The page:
The Fresh Loaf

News & Information for Amateur Bakers and Artisan Bread Enthusiasts

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Pretzel's picture

Pita bread dough in a bread machine

March 17, 2013 - 10:13am -- Pretzel

Has anyone successfully made pita bread in a bread machine. Surely it should be easy, use a pita bread recipe, make the dough via the machine, then roll out and bake as per normal pita bread. The PB recipes I've seen say to knead for ten minutes. Is that somewhere in the ballpark of what my machine will do? I've got the widely used Panasonic machine.

Any problems I haven't spotted, advice, success stories, or why did the bread machine cross the road jokes?

hanseata's picture
hanseata

The owner of A&B Naturals, the store that sells my bread, asked me one day: "Can you bake pitas, too?" I had never made them, so I said with conviction: "Yes!"

At least I knew where I could find a pita recipe!

In "Whole Grain Breads", one of my favorite baking books, Peter Reinhart has a recipe for whole wheat pitas - just the right thing for my grain loving customers.

I started my first pita dough. No big deal, until I got to the shaping part. The pitas had to be rolled out no thinner than 1/4 inch (6 mm), and to an 8-inch (20 cm) diameter. But my pitas already reached this thickness at 6 1/2 to 7 inches (16 to 18 cm.)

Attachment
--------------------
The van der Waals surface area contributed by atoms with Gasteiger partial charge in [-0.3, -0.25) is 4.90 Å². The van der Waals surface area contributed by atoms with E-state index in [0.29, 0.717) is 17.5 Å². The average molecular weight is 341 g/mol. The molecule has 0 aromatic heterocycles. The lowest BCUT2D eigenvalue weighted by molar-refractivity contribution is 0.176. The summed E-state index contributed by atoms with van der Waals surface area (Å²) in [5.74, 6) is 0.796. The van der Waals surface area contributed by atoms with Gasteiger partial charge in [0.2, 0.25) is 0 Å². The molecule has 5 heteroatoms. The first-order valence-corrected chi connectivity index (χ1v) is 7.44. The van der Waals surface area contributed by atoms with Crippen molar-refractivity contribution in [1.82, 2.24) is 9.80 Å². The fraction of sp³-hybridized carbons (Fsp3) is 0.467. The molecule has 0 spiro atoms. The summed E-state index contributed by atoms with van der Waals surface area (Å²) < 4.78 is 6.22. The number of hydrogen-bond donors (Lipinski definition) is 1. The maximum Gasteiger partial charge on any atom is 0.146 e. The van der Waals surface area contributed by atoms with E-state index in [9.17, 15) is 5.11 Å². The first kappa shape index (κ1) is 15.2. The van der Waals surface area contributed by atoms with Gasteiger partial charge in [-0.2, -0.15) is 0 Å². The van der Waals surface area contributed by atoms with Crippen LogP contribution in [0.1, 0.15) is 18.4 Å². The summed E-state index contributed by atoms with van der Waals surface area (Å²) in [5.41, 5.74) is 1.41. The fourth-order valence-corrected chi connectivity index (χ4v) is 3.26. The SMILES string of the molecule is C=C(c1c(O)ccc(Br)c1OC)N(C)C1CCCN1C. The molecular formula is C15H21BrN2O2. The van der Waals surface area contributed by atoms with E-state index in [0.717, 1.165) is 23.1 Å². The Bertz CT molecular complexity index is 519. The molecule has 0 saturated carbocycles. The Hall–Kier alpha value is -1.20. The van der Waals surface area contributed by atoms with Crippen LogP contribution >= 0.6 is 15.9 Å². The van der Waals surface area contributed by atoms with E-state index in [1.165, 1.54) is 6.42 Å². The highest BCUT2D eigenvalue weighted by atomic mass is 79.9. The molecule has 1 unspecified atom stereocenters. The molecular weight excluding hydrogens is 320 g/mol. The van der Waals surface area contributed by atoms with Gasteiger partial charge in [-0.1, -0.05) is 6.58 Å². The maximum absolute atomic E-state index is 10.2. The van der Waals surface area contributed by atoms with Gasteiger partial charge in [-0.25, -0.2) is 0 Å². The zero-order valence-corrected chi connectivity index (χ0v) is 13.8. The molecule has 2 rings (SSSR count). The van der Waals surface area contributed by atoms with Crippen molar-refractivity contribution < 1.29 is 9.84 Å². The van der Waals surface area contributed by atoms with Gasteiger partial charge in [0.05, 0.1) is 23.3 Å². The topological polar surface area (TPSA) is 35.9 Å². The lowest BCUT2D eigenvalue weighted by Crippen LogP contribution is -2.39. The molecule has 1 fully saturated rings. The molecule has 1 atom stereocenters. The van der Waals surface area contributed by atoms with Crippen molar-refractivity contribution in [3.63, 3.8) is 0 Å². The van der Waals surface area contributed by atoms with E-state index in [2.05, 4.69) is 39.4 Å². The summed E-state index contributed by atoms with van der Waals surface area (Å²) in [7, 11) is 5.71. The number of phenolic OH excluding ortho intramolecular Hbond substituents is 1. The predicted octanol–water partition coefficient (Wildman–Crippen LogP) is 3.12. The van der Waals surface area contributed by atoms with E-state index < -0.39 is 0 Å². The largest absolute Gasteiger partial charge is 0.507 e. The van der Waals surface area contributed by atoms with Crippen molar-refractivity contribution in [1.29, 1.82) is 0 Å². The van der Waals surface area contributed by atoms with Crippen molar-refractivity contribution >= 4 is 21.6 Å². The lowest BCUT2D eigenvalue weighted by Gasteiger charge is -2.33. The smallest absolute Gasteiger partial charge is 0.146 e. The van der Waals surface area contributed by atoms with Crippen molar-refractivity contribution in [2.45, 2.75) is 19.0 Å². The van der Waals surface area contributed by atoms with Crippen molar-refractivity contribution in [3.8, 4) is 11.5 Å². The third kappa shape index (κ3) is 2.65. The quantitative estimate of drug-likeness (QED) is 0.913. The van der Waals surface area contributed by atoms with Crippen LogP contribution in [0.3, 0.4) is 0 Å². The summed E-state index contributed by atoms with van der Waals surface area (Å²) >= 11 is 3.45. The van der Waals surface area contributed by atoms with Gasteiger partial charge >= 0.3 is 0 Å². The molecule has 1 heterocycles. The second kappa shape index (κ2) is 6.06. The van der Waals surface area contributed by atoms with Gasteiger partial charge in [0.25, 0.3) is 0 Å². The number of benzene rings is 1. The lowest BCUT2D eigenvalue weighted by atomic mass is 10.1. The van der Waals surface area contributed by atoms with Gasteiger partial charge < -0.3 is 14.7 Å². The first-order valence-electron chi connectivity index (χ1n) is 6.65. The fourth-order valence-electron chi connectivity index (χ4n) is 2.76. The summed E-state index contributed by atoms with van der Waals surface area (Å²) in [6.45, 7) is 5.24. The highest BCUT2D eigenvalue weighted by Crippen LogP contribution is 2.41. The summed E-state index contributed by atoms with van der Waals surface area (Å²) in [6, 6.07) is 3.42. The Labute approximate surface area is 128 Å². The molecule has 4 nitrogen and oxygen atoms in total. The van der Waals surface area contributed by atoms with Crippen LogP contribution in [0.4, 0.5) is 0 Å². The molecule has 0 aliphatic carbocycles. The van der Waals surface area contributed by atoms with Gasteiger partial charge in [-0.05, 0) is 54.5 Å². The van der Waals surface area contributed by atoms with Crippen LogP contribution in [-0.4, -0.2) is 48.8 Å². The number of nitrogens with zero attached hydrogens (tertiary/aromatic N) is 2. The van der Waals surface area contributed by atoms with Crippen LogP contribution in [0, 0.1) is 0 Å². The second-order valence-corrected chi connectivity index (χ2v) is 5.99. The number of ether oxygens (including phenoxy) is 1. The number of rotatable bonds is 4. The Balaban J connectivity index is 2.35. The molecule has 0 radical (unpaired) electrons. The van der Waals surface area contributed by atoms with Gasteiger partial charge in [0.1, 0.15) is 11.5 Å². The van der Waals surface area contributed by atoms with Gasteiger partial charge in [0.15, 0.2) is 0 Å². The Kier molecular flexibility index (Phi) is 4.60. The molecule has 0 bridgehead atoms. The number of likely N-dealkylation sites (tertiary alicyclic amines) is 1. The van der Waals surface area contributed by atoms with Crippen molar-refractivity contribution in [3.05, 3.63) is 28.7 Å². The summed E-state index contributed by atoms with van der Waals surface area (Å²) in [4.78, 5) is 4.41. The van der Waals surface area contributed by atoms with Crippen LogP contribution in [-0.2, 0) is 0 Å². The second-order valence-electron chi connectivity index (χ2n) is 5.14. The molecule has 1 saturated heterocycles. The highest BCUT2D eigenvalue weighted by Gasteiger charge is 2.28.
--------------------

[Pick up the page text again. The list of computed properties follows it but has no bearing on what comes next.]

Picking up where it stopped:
Pitas are shaped in three steps, first into rolls, then rolled out to 4"/10 cm. Don't skimp on the flouring!

Below: rolling out pitas to a larger round (6 1/2 - 7" or 16 - 18 cm.) Re-flour them, if necessary.

A high oven temperature is key to a pita's proper horizontal separation into two layers. This high temperature has to be maintained during the whole bake, from below as well as from above.

Many cheaper ovens don't heat up to the necessary 550ºF (280ºC.) Without that boost pitas can't produce the large gas bubble that creates a pocket. And without a pocket - no delicious filling!

A baking stone, or a rack lined with unglazed terracotta tiles (like I have), works best for keeping the  temperature stable, even when the oven door has to be opened several time during the baking process. And very hot stones make the best baking surface for pitas, too.

To reheat fast enough after each opening of the door I remembered Peter Reinhart's advice for baking pizza ("American Pie"), where the problem is the same: intermittently switching the oven to broil for a short time.

How many pitas can you bake at the same time? One batch of dough makes 8 (or 6, if you want larger ones.) Peter Reinhart says one at a time, but, of course, being a semi-professional I wanted to do it a little less time consuming.